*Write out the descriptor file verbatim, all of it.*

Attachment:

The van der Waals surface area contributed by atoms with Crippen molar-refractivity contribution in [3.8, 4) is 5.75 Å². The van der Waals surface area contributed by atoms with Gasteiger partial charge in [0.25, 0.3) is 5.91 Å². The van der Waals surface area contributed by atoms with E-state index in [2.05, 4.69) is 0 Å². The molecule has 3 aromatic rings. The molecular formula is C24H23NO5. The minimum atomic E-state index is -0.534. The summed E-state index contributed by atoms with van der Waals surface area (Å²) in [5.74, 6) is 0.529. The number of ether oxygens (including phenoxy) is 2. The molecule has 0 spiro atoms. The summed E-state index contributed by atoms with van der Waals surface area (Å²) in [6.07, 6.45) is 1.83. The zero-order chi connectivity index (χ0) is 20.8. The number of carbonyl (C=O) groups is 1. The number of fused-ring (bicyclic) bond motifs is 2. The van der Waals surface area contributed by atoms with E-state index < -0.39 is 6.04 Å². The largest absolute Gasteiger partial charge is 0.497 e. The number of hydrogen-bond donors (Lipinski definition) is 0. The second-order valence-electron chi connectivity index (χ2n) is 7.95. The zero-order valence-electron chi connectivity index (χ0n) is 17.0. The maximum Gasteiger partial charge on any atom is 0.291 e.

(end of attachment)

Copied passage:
The van der Waals surface area contributed by atoms with Crippen molar-refractivity contribution in [3.8, 4) is 5.75 Å². The van der Waals surface area contributed by atoms with Gasteiger partial charge in [0.25, 0.3) is 5.91 Å². The van der Waals surface area contributed by atoms with E-state index in [2.05, 4.69) is 0 Å². The molecule has 3 aromatic rings. The molecular formula is C24H23NO5. The minimum atomic E-state index is -0.534. The summed E-state index contributed by atoms with van der Waals surface area (Å²) in [5.74, 6) is 0.529. The number of ether oxygens (including phenoxy) is 2. The molecule has 0 spiro atoms. The summed E-state index contributed by atoms with van der Waals surface area (Å²) in [6.07, 6.45) is 1.83. The zero-order chi connectivity index (χ0) is 20.8. The number of carbonyl (C=O) groups is 1. The number of fused-ring (bicyclic) bond motifs is 2. The van der Waals surface area contributed by atoms with E-state index < -0.39 is 6.04 Å². The largest absolute Gasteiger partial charge is 0.497 e. The number of hydrogen-bond donors (Lipinski definition) is 0. The second-order valence-electron chi connectivity index (χ2n) is 7.95. The zero-order valence-electron chi connectivity index (χ0n) is 17.0. The maximum Gasteiger partial charge on any atom is 0.291 e.